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Tango Origins

Tango Origins

Tango is a sensual and intimate dance performed by couples, born during the 1800s in lower-economic communities of Buenos Aires, Argentina.

Tango is a sensual and intimate dance performed by couples, born during the 1800s in lower-economic communities of Buenos Aires, Argentina. These communities had a rich diversity of people which included African Argentines, indigenous Argentines, and Caribbean people. Poor European immigrants also began arriving here in huge waves toward the end of that century. The graceful and passionate motion of tango dance emits the exotic cultural mix of these first tango dancers. The solemn melodies of tango music offer the listener a glimpse into the sad and desperate lives of early homesick Argentine immigrants.

The tango later spread to wealthier areas of Buenos Aires, and to Montevideo. It continued to spread and by the early 1900s, this dance with humble beginnings had become a sensation all over Europe and the United States. The golden age of Argentina (1930s-1950s), a period marked by prosperity in the country, witnessed an explosion of tango popularity and new Argentinean tango styles. A successful 1955 coup, ousting General Perón from power, along with the popularity among Argentinean youth of the newly emerging Rock and Roll dance clubs caused the tango to experience a dramatic decline. The new military regime persecuted tango dancers, associating the dance with tango-loving Perón, while young Argentines associated the dance with an outdated older generation.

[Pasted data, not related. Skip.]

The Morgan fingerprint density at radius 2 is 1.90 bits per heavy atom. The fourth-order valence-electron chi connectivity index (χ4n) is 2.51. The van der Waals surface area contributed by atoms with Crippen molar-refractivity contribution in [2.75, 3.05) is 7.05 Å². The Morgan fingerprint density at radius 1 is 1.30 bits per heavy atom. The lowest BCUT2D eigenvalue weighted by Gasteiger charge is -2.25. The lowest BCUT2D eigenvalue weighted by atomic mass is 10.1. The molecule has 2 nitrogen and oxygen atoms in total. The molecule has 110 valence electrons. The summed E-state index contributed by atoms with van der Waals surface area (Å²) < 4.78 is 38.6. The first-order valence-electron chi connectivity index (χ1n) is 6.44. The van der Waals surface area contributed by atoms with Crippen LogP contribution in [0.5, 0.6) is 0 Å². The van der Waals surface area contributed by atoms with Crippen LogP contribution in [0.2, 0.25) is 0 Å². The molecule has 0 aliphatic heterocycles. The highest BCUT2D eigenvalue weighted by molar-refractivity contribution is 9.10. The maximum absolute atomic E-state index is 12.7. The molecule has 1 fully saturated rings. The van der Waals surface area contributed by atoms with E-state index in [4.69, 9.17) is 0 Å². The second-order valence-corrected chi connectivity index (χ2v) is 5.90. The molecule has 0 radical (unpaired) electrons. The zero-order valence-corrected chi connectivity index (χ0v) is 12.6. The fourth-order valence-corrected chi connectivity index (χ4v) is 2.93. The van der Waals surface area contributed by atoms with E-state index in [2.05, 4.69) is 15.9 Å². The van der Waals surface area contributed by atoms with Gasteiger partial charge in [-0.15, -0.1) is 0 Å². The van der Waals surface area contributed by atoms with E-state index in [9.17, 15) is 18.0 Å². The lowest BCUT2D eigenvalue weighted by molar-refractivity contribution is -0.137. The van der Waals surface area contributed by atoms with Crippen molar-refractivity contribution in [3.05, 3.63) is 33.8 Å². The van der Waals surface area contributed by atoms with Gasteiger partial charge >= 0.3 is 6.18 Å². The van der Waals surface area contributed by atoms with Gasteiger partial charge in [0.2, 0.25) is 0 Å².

From the 1980s to today, the tango is once again gaining popularity thanks in part to international exposure through successful stage performances and its appearance in several Hollywood movies. Tango dance studios have opened up all over the world and in 2009 UNESCO included the tango in their intangible world heritage list.

Dancing or watching this Argentinean dance makes it easy to understand its world-wide popularity. Tango partners make an intimate connection. This is a flexible dance, open to spontaneous creativity which means the leader can lead in any direction. The follower must be aware of sudden changes in direction almost before they happen, which calls for an almost innate comprehension of the leader's intention to create a smooth flow of movements. The leader also must pay close attention to how his partner is following and make subtle adjustments accordingly.

The dance that crossed economic class boundaries in Buenos Aires and international borders around the world has, of course a wide variety of styles. Different types of tango dance draw different shapes on the floor, as some styles adapted to suit different venues, from crowded dance halls to open ball rooms. Couples also embrace differently depending on the style. In some styles, dancers embrace in a V shape, in others in a square shape, some styles call for a close embrace and others an open embrace. Sometimes in tango, partners hold each other in a reverse embrace, although usually partner's chests face each other, inviting intimacy and encouraging the mutual comprehension of body language.

No matter what the style, tango always appeals to the senses and creates a tender bond between partners. Lost in gentle movement and soft touch, tango dancers around the world have fallen in love on the dance floor with their partners, and with the dance itself, and have tangoed their way into a world of passion that must be experienced to be understood.